The achievement gap is alive and well in New Jersey. New numbers out yesterday show that more than half of African American and Hispanic third graders failed the state reading tests.
The Bergen Record quotes Jessica Donaldson, who helped write Early Warning! Why Reading by the End of Third Grade Matters: “Third-grade reading is a milestone, and if kids miss that milestone, it puts them on a trajectory for poor academic and life outcomes.” To be more specific, not reading well by third grade often puts kids on track to drop out of high school.
The state has actually made significant progress in the past years, at least when compared with others. This most recent test is new, and can’t be compared to previous years, but in recent years some districts have made great leaps in minority achievement in the early grades on the state tests, and on NAEP, the state is cutting the difference between black and white fourth grade reading scores faster than most other states.
New Jersey has been working on these improvements for years, with its intensive state-funded preschool program in the poorest districts and a recent effort to align preschool with the primary school years in a handful of districts.
Still, these new numbers are a wake-up call. They recall the flair-up in Massachusetts — the country’s top scoring state on NAEP — over the summer after a report came out highlighting the large number of third graders lagging behind, despite how well the state does in comparison to others. Massachusetts and New Jersey may be the best in the nation when it comes to getting kids reading on time, but the best doesn’t mean great.
An interesting bit of news out of Utah: The state is now requiring that schools test the reading proficiency of students from first to third grade.
From the Park City Record: “To combat the growing number of Utah students who do not read at grade-level, almost 25 percent state-wide, legislators passed Senate Bill 150 last year to make teachers and administrators more accountable for their students. Now that the bill is in effect, each school across the state will be administering a test to measure reading proficiency among students in first- through third-grade.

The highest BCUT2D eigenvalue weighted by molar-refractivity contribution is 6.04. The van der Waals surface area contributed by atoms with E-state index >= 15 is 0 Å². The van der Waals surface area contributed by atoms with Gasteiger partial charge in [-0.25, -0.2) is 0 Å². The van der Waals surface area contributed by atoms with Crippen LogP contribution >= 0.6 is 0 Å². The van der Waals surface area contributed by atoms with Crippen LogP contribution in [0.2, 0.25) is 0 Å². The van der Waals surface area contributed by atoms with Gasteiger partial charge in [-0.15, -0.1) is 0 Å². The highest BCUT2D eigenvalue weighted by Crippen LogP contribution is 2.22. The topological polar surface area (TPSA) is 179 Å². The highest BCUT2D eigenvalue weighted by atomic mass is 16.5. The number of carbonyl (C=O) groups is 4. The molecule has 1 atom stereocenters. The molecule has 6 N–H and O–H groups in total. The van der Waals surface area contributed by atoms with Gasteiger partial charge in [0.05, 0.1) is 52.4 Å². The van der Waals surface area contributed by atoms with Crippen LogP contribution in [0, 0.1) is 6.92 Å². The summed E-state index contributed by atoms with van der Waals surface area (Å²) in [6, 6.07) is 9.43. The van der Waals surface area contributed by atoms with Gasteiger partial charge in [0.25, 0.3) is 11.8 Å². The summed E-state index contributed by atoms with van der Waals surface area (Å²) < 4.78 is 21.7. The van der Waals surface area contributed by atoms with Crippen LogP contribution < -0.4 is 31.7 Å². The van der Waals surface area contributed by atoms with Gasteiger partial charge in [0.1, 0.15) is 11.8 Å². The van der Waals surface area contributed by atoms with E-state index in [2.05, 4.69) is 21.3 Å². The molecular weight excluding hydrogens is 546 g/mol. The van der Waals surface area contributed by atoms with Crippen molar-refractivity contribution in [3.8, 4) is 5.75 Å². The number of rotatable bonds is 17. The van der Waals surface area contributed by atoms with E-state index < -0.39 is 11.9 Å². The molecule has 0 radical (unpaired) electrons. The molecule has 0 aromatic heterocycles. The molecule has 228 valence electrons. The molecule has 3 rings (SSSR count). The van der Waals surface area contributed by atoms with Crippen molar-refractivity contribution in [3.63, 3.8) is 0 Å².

“Utah schools will take the first two weeks in January to distribute the test and will need to provide a list of students who are not reading at grade-level to the State Office of Education before the end of January. Districts will also need to notify parents whose children are reading below grade-level.”
It’s not unusual, of course, for schools to test their students at these ages and even younger using internal assessments and the schools will be using DIBELS, a test used in thousands of schools around the country to track the literacy levels of young students. State testing for accountability purposes usually doesn’t start until second or third grade in many states, however.
Tracking whether students are on course to be reading fluently by third grade is an important goal (after that, the consensus is, students must read well in order to do the work in all of their subjects, not just English language arts). But it will be interesting to see how the state uses the tests for “accountability,” a term that has become fraught in states that are using state tests to judge teacher performance, among other things.